Tag Archives: Robotics

Socially interactive robots to support autistic children

Technology is supporting and aiding a variety of people and disabilities every single day, enriching their lives as much as possible. Autistic children can now get communication support from robots.


Autism is a lifelong developmental disability that affects how a person communicates with, and relates to, other people. It also affects how they make sense of the world around them.

In our latest School of Computer Science Research Seminar we look at the ‘Socially Interactive Robotic Framework for Communication Training for Children with Autism’ and how robotic communication can aid their skills and behaviour.

Come along on 4th July at 1pm in MC3108 to hear Dr Xiaofeng Liu give an insightful FREE talk on this very interesting and topical subject.


Social robots are often employed to assist children with Autism Spectrum Disorder (ASD) for communication, education and therapeutic training. Many studies have shown that the intervention of social robots can promote educational or therapeutic outcomes.

In this study, we record gaze-based child-robot interaction to evaluate the engagement of children, which enable us to design the specific educational or therapeutic items for each child. The platform is built up by a NAO humanoid robot, and a depth camera that captures child’s actions and detect their gaze. The pilot tests have shown that our framework is helpful for therapist to design appropriate and personalised training courses for each child.


XIAOFENG LIU received a Ph.D. degree in biomedical engineering from Xi’an Jiaotong University, Xi’an, China, in 2006. From 2008 to 2011, he held a post-doctoral position with the Institute of Artificial Intelligence and Robotics, Xi’an Jiaotong University. From 2011, he has been with the College of IoT Engineering, Hohai University, Changzhou, where he is currently a full-time Professor and the Vice Director of the Changzhou Key Laboratory of Robotics and Intelligent Technology.  From 2013 to 2014 He was a visiting professor at University College London, UK. His current research interests focus on the study of nature-inspired navigation, human robot interaction, and neural information processing.

 All are welcome.

Research Seminar 11/7/16: Experiences from Introducing a Robot into a Geriatric Long Term Care Environment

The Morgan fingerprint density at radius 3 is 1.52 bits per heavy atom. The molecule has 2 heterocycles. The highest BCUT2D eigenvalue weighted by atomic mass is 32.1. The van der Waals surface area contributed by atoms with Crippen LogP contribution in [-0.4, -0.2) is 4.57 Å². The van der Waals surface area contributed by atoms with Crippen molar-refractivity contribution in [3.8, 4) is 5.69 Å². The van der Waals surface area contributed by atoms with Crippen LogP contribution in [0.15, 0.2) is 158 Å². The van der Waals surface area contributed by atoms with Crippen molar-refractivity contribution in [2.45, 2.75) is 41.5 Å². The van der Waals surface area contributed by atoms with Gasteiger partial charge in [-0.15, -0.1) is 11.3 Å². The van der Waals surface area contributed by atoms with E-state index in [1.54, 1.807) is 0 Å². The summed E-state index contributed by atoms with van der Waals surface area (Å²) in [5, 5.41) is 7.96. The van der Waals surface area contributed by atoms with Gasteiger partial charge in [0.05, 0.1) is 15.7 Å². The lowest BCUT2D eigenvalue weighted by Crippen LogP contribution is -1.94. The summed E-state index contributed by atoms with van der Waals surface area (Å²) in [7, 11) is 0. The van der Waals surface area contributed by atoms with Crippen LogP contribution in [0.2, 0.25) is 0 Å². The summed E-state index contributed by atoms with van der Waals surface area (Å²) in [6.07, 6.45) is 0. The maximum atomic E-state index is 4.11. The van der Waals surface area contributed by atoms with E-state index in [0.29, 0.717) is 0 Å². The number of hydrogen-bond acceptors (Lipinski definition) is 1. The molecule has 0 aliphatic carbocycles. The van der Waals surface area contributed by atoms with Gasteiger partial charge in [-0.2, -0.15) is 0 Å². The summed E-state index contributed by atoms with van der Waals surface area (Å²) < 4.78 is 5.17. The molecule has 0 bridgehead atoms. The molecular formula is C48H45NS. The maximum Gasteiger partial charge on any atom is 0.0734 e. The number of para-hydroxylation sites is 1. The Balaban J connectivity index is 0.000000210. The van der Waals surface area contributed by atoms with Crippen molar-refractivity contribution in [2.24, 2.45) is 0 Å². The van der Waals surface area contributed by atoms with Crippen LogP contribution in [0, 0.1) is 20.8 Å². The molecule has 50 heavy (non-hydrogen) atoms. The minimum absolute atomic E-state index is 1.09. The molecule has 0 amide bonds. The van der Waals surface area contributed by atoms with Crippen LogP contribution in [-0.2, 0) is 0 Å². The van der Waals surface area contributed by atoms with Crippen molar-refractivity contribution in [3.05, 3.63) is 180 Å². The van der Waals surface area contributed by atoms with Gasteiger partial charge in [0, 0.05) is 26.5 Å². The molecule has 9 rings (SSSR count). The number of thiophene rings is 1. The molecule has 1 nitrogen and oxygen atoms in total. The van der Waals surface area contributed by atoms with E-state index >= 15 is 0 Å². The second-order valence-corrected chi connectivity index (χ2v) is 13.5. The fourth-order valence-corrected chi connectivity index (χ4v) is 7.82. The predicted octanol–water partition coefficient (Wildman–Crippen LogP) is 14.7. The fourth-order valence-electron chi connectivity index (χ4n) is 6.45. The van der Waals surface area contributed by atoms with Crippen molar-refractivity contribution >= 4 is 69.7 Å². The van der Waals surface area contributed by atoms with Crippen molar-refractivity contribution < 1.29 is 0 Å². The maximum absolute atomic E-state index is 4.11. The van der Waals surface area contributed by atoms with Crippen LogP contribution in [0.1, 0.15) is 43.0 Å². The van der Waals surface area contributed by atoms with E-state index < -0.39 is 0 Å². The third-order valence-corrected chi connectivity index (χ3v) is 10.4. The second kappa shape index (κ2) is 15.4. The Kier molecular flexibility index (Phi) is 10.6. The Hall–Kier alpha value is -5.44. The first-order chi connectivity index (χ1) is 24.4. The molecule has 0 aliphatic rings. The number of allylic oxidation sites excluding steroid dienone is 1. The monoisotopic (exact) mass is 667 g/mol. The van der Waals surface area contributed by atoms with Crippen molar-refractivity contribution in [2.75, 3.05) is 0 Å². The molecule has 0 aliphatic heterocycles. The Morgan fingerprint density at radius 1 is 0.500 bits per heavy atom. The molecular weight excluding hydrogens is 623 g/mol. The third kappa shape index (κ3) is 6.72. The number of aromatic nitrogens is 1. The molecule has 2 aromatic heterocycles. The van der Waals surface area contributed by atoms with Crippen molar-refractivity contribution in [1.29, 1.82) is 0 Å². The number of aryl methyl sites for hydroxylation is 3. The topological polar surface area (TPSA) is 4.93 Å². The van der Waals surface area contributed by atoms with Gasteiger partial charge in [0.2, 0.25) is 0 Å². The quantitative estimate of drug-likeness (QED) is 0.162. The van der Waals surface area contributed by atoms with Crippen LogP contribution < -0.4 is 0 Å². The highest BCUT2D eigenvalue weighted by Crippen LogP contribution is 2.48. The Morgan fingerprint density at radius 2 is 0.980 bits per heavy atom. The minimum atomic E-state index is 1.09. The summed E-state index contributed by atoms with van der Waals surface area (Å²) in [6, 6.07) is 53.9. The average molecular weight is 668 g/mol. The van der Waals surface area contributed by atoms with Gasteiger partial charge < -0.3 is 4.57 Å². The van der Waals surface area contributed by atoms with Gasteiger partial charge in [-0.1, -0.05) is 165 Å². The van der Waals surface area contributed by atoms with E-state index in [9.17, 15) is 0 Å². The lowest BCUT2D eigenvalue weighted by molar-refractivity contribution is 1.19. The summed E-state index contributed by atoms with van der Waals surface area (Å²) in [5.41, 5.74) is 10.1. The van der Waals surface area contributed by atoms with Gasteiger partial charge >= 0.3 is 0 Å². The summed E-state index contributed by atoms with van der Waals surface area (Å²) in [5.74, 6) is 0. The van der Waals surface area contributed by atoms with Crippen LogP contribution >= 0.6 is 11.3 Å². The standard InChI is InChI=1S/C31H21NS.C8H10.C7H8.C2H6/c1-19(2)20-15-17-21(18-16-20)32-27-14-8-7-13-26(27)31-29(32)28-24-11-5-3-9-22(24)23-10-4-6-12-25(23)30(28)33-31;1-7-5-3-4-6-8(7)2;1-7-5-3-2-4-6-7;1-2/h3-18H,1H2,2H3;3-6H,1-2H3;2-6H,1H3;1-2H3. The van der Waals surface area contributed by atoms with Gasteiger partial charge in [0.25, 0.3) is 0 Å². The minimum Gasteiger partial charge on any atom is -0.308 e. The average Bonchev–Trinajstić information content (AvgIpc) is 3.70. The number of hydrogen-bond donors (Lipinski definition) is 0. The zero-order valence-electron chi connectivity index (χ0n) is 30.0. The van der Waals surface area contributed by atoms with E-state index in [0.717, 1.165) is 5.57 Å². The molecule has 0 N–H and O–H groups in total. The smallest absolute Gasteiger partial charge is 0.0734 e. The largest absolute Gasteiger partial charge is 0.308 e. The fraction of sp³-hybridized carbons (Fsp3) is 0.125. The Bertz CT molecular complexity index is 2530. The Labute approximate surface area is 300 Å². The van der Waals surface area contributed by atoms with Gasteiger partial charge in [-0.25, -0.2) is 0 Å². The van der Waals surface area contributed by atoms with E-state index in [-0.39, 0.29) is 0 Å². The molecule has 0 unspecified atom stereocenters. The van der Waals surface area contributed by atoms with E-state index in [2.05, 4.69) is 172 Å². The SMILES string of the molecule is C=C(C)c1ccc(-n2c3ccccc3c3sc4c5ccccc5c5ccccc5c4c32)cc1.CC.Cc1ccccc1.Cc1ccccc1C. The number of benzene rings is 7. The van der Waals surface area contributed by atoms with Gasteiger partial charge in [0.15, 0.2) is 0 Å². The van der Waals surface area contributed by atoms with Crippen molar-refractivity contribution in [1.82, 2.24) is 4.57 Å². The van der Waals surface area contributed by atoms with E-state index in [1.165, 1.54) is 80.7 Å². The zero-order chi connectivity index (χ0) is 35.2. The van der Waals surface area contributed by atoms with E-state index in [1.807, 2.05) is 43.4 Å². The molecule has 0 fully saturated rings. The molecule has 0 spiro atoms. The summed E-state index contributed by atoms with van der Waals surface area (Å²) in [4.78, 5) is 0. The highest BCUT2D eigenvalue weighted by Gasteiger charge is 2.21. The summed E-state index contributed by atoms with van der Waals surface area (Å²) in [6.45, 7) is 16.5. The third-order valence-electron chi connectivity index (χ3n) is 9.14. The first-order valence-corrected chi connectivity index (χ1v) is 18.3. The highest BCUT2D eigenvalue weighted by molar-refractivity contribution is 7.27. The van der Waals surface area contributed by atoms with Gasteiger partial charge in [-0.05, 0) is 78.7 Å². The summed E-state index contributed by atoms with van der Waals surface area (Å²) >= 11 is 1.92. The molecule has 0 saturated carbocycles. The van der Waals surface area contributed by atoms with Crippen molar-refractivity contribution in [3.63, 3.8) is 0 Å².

SoCS Research Seminar

Caregiver 4.0 – Experiences from Introducing a Robot into a Geriatric Long Term Care Environment


Time: Monday, 11/7/16, 2pm

Place: MC0020


henry-at-aafIn my talk, I would like to give an overview of our scientific work that we conduct within the STRANDS-project, where the School of Computer Science of the University of Lincoln is also part of.

Due to demographic changes that lead to an ageing society, a shortage of care provision is anticipated. As a probable solution technical aids for enhancing independent living of older adults and for supporting staff in the elder care sector are proposed. But technical aids often lack required autonomy and were so far primarily tested in lab situations. Thus, the STRANDS –project came to live with the aim to develop a long-term autonomous learning robotic system that can be actually deployed in elder care and in other work environments under “real-world conditions” over longer periods of time.

Besides the technical challenges associated with such an endeavour, different questions were raised:  What does staff in the elder care sector require from a robotic aid? In what areas could we deploy our STRANDS-robot in real world conditions? How would older adults and care staff experience interacting or working with the robot? What ethical guidelines have to be met when introducing a robotic aid in such an environment? And what could the future with such robotic aids look like in elder care? Questions that will be addressed in this presentation.



Denise Hebesberger
Denise Hebesberger, AAF, Vienna